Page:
On May 12, 2010, in Bloomington, USA, the Dalai Lama, joined by a panel of select scholars, officially launched the Common Ground project, which he and HRH Prince Ghazi bin Muhammad of Jordan had planned over the course of several years of personal conversations. The project is based on the book ‘Common Ground between Islam and Buddhism’, which was commissioned by HRH Prince Ghazi bin Muhammad. It is hoped, with the publication of this work that the spiritual relationship between the two traditions will flower in many ways, including the promotion of a new realm of scholarship and research. The participants on the panel included Ingrid Mattson, Eboo Patel, and Reza Shah-Kazemi.
The specific intention and goal of this endeavor is to identify a spiritual 'Common Ground' (authentically based on the religious sacred texts of Islam and Buddhism) between Muslims and Buddhists that will enable both communities to love and respect each other not merely as human beings in general, but also as Muslims and Buddhists in particular. In other words, we hope to find out and understand what in our two great religions — despite all of the many irreconcilable and unbridgeable doctrinal, theological, juridical and other differences that we do have between us and that we cannot and must not deny — we have in common that will enable us to practise more loving mercy and respect towards each other more because we are Muslims and Buddhists, and not simply because we are all human beings.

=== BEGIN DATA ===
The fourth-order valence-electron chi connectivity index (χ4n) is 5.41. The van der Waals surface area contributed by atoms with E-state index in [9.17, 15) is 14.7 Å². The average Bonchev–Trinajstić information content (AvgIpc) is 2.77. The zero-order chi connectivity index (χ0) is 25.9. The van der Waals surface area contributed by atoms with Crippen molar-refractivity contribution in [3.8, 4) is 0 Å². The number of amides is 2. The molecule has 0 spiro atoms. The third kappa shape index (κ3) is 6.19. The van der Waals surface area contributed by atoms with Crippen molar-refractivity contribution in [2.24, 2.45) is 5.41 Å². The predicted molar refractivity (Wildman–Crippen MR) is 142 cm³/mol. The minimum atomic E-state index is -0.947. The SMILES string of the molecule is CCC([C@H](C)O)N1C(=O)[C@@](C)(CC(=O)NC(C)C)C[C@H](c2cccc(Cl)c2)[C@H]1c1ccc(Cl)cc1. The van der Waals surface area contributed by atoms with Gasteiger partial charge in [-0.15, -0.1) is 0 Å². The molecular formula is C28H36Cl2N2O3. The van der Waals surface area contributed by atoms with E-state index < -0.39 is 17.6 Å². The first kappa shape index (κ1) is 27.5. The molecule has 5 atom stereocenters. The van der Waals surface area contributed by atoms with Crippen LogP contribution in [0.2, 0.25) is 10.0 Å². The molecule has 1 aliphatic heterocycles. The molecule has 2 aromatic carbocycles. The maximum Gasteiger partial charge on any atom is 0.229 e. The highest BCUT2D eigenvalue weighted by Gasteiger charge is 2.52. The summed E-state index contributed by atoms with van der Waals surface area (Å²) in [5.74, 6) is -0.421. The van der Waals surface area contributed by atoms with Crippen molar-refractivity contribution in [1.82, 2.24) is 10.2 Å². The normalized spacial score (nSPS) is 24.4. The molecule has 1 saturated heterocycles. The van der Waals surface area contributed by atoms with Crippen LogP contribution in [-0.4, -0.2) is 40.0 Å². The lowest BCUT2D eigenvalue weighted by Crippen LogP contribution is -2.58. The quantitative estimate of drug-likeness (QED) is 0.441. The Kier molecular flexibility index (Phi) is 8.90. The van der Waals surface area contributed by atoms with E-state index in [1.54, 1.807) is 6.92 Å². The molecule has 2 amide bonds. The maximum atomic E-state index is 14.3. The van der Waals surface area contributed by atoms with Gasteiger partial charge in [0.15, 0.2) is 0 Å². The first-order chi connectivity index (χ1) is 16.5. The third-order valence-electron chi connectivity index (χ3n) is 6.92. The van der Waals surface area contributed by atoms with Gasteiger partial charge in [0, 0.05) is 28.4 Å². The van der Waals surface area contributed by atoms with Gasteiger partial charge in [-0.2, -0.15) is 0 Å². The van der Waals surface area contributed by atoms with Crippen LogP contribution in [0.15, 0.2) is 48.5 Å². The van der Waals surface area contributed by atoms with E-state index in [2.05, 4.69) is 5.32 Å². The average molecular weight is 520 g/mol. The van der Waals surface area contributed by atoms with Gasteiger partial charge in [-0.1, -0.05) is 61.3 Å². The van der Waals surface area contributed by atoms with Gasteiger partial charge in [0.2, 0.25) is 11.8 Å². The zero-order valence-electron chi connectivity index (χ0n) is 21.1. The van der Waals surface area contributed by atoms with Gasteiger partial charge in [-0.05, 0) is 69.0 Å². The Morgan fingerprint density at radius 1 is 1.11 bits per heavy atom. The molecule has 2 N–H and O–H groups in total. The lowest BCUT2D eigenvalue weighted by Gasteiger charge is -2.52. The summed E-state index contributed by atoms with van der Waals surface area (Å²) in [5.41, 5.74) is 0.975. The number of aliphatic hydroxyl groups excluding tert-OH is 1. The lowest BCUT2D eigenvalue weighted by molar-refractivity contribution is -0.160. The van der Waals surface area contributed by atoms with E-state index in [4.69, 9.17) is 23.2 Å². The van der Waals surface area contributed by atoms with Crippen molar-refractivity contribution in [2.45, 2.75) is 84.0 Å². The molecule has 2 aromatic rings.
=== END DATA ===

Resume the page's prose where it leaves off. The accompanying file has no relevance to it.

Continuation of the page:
[from the introduction by HRH Ghazi bin Muhammad]
In his foreword to the book, the Dalai Lama writes, “This is an important and pioneering book, which seeks to find common ground between the teachings of Islam and of Buddhism. It is my hope that on the basis of this common ground, followers of each tradition may come to appreciate the spiritual truths their different paths entail and from this develop a basis for respect for each others’ practice and beliefs. This may not have occurred very often before, because there has been so little opportunity for real understanding between these two great traditions. This book attempts to set that right.
Surely those who believe, and the Jews, Chris¬tians, and Sabians, whoever believes in God and the Last Day, has their reward with their Lord and shall neither fear nor grieve” (2:62).
"I will teach you, brethren, the Uncompounded and the way going to the Uncompounded. Now what, brethren, is the Uncompounded? The destruction of lust, of hatred, of delusion, brethren, is called the Uncompounded. And what, brethren, is the way going to the Uncompounded? It is mindfulness relating to the sphere of the body that is so called."